Biskupic is a journalist (CNN), lawyer and biographer. Her talk focused on John Roberts, Chief Justice of the Supreme Court. Her biography entitled The Chief: The Life and Turbulent Times of Chief Justice John Roberts was released in March of this year, and already Roberts has served up more surprises, particularly blocking a citizenship question on the US census. His opinion was based not just on the question of whether the agency involved had the right to add a question, but also whether the reasons for making the change were “contrived”.

Biskupic emphasized the importance of the DC Circuit of the US Court of Appeals as a “pipeline” to the Supreme Court.

During his years of private legal practice (1992 to 2003) Roberts argued 39 cases before the Supreme Court.

Roberts is a conservative, placed on the Court in 2005 by GW Bush and, unusually, elevated directly to Chief Justice, rather than serving as Associate Justice first. Some of his opinions reflect his attitude that the Supreme Court is “not a legislature” and many matters must be left to the states.

What interests Biskupic most is judicial PROCESS – the “horse trading” and “sausage making” behind the decisions which often (as in gay marriage) have huge impacts on American life. Much of this is reflected in drafts that are circulated as justices develop their opinions. How does one justice influence another? Justice RBG warns observers “it’s not over ‘til it’s over”. The Supreme Court sometimes surprises even the most sophisticated analysts.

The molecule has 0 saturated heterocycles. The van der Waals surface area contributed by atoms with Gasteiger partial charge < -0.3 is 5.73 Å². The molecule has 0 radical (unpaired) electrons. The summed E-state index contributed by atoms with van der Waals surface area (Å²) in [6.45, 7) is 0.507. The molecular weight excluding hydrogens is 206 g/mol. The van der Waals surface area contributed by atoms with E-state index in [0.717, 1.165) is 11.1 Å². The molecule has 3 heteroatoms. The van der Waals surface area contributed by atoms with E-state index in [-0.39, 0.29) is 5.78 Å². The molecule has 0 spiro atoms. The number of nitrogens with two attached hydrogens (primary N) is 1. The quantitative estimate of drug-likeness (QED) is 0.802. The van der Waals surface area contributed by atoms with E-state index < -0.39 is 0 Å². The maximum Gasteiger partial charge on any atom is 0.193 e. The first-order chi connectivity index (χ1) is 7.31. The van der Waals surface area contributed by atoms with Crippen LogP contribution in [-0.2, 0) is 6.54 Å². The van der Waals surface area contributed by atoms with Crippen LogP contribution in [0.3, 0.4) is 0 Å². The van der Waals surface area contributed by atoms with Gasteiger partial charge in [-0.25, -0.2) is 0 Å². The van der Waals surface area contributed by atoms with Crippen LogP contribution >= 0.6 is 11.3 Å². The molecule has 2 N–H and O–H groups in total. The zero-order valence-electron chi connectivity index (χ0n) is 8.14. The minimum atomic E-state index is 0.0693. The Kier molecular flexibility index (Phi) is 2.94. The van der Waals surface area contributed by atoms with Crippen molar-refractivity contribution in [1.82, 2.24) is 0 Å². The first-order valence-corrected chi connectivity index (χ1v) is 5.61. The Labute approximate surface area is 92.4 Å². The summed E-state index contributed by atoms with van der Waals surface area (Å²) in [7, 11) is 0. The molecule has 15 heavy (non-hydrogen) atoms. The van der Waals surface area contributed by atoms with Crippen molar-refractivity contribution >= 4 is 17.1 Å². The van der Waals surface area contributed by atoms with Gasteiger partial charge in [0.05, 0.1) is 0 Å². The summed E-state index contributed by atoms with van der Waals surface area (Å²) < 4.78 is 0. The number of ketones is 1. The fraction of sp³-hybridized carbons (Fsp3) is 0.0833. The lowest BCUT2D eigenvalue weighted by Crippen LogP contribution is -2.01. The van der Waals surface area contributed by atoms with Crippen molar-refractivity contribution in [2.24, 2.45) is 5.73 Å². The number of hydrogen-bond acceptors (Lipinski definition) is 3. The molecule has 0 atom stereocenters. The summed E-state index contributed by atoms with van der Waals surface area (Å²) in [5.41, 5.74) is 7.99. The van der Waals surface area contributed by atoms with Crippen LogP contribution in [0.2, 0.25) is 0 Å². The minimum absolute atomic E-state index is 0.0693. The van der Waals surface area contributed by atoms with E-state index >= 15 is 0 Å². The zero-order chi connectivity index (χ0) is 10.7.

Biskupic says that in her next life, she wants to be an archivist. She loves pouring over documents. I consider this a very valuable contribution to society (and I never met anyone else who shared that aspiration).

I didn’t stay for the entire Q/A session, but it got off to a good start due to excellent moderation. The first question was about whom she interviewed for The Chief. Roberts is a persistent interviewer. She describes Roberts as “inscrutable”. He never permitted recording of their conversations. Other questions directed to Biskupic pertained to “sleeper decisions”, decisions of greatest consequence and “term limits” for the Supreme Court.

Biskupic published three other Supreme Court biographies and additional related books, some coauthored by Elder Witt (C-Span). I’m most interested in Breaking In: The Rise of Sonia Sotomayor and the Politics of Justice (2014). I believe I read Biskupic’s 2006 biography of Sandra Day O’Connor, though my memory is uncertain, and perhaps I read a different author.

“The Department of Sensitive Crimes – A Detective Varg Novel (1)” by Alexander McCall Smith

The Department of Sensitive Crimes: A Detective Varg Novel (1) (Detective Varg Series)

This is McCall Smith’s first novel set in Sweden, introducing a new protagonist, detective Ulf Varg. Why Sweden? McCall Smith has so many other irons in the fire! In books like the Number One Ladies Detective Agency series, the reader feels like he knows his territory (as well as his characters) so intimately. You can’t help but love Mma Ramotswe and Botswana. Does McCall Smith really know Sweden equally well? Or has he found a formula he plans to extend to new countries at random?